Panchayat Poll Results In Ayodhya, Mathura Red Flag For BJP

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In Gorakhpur,the Chief Minster’s home turf, it went neck and neck with the Samajwadi Party(FILE)

Lucknow:

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The BJP had a setback in the local body elections in Ayodhya and Mathura — seen as a grassroot-level feedback ahead of next year’s assembly elections when the Yogi Adityanath government will seek a second term. In Gorakhpur, the home turf of the Chief Minster, it went neck and neck with the Samajwadi Party. Results for most of the other districts — including Prayagraj and Varanasi — have not come so far.

Out of 40 seats in Ayodhya, the BJP got only six.  The top party there was the Samajwadi Party led by former Chief Minister Akhilesh Yadav, which cornered 24 seats. Mayawati’s Bahujan Samaj Party got five seats.

In Mathura, the BJP got only eight of the 33 seats. The party that had the maximum number of seats, 13, was Mayawati’s BSP. Ajit Singh’s Rashtriya Lok Dal and the Samajwadi Party got one seat each.

Of the 68 seats in Gorakhpur, the BJP and Samajwadi Party both won 20 seats each, the Independents won 23. AAP, Congress and the Nishad Party won one seat each and the BP two seats.

The panchayat polls in the big pilgrim towns – Ayodhya, Mathura, Prayagraj and Varanasi — are seen as bellwether for next year’s assembly elections. The results are expected to raise concern in the BJP, especially following its lacklustre performance in the latest round of assembly elections.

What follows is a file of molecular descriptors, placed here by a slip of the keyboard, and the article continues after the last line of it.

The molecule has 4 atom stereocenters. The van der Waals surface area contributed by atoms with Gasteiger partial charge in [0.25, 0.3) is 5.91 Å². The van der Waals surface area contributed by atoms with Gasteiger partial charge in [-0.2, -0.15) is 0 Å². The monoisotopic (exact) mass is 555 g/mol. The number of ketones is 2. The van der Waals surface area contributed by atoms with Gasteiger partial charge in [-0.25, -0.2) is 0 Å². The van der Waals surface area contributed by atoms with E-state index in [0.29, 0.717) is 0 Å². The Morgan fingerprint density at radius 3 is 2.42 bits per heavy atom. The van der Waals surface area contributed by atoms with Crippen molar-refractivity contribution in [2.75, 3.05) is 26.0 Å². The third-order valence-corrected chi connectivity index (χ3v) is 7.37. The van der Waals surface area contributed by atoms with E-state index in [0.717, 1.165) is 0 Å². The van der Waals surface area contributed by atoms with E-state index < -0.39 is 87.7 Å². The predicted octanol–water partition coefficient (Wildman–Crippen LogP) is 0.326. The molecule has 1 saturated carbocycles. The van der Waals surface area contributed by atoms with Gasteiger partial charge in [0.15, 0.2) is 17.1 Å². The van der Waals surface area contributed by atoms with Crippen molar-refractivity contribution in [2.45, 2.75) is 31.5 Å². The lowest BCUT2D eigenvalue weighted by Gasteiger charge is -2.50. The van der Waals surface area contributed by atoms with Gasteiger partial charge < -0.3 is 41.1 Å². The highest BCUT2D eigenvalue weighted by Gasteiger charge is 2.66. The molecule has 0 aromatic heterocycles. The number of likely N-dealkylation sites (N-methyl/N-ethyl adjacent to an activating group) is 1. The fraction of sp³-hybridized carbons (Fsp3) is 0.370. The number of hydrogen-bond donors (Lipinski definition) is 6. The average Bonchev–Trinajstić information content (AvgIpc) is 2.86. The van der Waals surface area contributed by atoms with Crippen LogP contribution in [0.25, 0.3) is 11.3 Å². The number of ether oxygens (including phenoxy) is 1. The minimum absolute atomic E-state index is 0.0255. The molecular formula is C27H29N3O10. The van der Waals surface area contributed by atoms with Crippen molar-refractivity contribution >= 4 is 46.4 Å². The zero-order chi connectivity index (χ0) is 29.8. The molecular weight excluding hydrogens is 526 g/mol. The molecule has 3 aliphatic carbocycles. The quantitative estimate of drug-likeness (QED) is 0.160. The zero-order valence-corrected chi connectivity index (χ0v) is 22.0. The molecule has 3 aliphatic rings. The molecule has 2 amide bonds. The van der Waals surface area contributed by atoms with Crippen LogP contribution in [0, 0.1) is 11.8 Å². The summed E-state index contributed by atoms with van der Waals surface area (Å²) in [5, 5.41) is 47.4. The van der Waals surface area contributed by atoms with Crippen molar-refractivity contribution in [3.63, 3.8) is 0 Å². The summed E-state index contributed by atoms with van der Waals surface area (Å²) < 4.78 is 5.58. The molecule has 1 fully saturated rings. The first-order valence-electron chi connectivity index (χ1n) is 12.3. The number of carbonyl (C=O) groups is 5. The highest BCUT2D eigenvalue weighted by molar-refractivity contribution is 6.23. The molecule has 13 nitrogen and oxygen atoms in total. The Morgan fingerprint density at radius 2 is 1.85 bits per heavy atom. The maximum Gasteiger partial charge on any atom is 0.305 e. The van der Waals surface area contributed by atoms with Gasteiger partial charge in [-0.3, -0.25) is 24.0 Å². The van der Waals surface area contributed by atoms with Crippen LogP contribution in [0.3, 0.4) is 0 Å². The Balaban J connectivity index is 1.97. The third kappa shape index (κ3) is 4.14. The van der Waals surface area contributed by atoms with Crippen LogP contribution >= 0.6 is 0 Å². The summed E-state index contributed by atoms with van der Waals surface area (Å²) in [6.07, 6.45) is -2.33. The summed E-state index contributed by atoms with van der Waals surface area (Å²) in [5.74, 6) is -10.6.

But local leaders of the party appeared unconcerned. Pointing to the Independents who have won, the chief of the local party unit Avdesh Pande said, “There are several independents who have won. They are people with whose ideas match with ours and they are in contact with us. For now, I can tell you that president of the Zila Panchayat will be from our party”.  

Of the five states where elections were recently concluded, the BJP could only retain Assam. It won Puducherry along with a local ally. But it lost in Tamil Nadu as well as the state it regarded as the biggest prize in this round – Bengal.

The elections were held in the shadow of a ferocious Covid outbreak and the Election Commission pushed ahead with the counting despite an admonition from the Supreme Court that “skies would not fall”  if it was put on hold.  

While Covid is yet to sink its teeth into rural India, the possibility has generated fear, with all-pervading visuals of mass cremation and burials.  

Though panchayat elections are not contested on party symbols, the candidates are backed by various political parties.

The BJP came to power in Uttar Pradesh with a sweeping mandate in 2017 as Prime Minister Narendra Modi’s development agenda found resonance in the state three years after the national elections.

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